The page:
Our developed city contains established neighborhoods with a good population density that have frameworks of infrastructure already laid in place. This is important compared to many other cities growing or expanding having to lay new infrastructure of sewage, water treatment, waste disposal, and power utility. We as a city provide most of our utilities in house, allowing for us to potentially control/reduce costs versus relying solely on third-party companies to service our residents.

 

What do you feel the city’s liabilities are and what can be done to improve them?

 

As a city with rich, historic older neighborhoods, there is a compelling need to find ways to revitalize them. Much of our properties in these areas have found new life through rental tenants. This liability requires a need to find ways to invigorate personal responsibility of landlords and tenants to maintain the property through a proper reward system or voucher/rebate program that helps to offset costs for maintenance and upgrades. By looking towards these neighborhoods, we should have a plan to grade or prioritize our Capital Improvement Budget to address concerns or deteriorating conditions of sidewalks, drain-ways, or roads so that execution of redevelopment or preservation process is fair and vital to our city’s needs.

 

Our infrastructure will be the city’s liabilities because it is in need to be  upgraded  to the newer stresses and demands. Water, Electric, and Roads will be the three biggest needs for improvements so that supply and conditions will allow for residents/commercial to have peace of mind on its reliability, availability, and soundness without disruption.

 

Lastly, our city’s liabilities is the minorities who need to be engaged to participate in bettering our neighborhoods, making it safe, sustainable, and sound. By having a face that is close to these minorities, will you have more ethnic communities willing to participate in our democratic process and city activities.

 

What are the biggest needs/problems in District 6 and what can be done to solve them?

 

Some of the biggest needs will be to find new developers to look towards West Garland as a key development area  if Garland wants to accomplish the Comprehensive Plan Envision Garland 2030. Most developments are towards North Garland at the George Bush Tollway, although it is good because it is a newer area, the focus should be towards areas that will have provide stronger growth because of the density population already settled there.  Sometimes it is necessary to look to building up or redeveloping areas to tackle Garland’s landlocked situation.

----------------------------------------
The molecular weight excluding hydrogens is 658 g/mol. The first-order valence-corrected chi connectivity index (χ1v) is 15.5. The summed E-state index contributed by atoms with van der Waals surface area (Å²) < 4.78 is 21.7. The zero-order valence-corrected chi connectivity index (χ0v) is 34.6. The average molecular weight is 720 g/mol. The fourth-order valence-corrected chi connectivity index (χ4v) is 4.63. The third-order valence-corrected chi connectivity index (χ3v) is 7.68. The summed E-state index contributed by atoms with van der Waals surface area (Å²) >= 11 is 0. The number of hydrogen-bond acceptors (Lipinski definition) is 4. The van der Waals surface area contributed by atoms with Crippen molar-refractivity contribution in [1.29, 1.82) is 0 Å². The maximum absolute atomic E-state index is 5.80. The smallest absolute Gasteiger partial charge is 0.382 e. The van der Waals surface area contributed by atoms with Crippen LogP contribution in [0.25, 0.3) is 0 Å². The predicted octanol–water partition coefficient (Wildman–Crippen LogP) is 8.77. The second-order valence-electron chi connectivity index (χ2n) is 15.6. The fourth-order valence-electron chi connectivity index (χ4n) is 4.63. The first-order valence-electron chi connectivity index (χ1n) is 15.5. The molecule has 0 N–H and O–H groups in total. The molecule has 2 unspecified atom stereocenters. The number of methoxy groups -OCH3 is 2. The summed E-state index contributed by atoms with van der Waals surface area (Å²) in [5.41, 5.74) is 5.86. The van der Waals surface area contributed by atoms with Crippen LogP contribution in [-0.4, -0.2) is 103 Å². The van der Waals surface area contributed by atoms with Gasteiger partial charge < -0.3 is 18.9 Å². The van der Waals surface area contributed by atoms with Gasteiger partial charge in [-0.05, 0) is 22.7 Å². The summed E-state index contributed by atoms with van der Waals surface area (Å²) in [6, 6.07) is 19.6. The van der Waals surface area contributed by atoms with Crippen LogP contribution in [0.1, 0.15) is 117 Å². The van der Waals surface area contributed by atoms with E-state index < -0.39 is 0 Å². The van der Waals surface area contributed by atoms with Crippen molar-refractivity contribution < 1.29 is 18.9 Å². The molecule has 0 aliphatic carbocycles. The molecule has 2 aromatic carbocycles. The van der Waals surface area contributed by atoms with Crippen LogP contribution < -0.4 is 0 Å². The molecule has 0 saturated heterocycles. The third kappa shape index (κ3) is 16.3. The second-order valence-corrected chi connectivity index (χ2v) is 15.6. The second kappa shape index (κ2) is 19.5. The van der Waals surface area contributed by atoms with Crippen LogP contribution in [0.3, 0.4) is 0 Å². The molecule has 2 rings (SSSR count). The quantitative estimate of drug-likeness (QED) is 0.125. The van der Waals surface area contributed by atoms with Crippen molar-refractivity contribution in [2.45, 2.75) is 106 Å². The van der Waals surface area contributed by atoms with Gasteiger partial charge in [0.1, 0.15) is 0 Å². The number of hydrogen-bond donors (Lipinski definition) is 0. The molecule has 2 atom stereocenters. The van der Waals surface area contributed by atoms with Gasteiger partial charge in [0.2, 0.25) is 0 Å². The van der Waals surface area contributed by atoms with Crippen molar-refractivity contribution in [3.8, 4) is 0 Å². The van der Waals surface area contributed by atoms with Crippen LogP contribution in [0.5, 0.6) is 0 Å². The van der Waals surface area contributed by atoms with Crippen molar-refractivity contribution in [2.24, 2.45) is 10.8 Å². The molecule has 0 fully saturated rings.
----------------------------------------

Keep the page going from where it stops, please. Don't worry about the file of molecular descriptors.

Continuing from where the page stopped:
Property values are not robust because certain neighborhood conditions and/or roads are not well-paved or paved in a poor manner. By focusing also on development for vacant shopping lots to be redeveloped into mixed-used commercial/residential prime spots, can we effectively grow West Garland, District 6 into a urban, pedestrian-friendly and transit oriented area potential.

 

What are District 6’s most valuable assets and how can we capitalize on those?

 

District 6’s valuable asset is its location within the city’s geography. This area is close nearby to North Dallas, Addison, and Richardson, allowing vehicle mobility access via I-75 or I-635. It is also close to two DART mass transit stations for train rides/bus connections. If we focus on development or revitalization to this area of Garland, this district will become competitive to attract younger, urban, professionals both single or families to want to settle here. This will help improve property values as newer shops for dining, entertainment, and events will open up in this corridor area. We have to shift our development from catering to the automobile to other forms of transport: pedestrian-walking, bicycling, and mass transit.

 

How long have you lived in Garland?

 

I have been a proud homeowner in West Garland for over 40 years. I care about my neighbors and my neighborhood.

 

Why do you wish to serve on city council?

 

I am running for city council because I have a dedication and passion for serving District 6 and the entire City of Garland. I have been a homeowner in Garland for over 40 years and I have served my community in a number of ways. I was a member of the Garland Planning and Zoning Commission for 6 years; I am the current treasurer of the West Garland Neighborhood Association; and I have been a reserve deputy sheriff for over 15 years. I am dedicated to improving the quality of life for all of us in this wonderful and diverse community.

 

What do you feel the city’s assets are and how can they best be used?

 

Garland has some tremendous assets and advantages as a city. Our greatest asset is our people. The neighborliness of Garland people is what gives our community a small, hometown feel even though we are the 12th largest city in Texas. A second advantage is our location—our proximity to the regional core. District 6, for example, borders Dallas and Richardson. A third is our attractive cost of living. A fourth asset is our ethnic diversity. Finally, Garland is a beautiful place to live. The Arbor Day Foundation has designated us a Tree City for the past 11 years.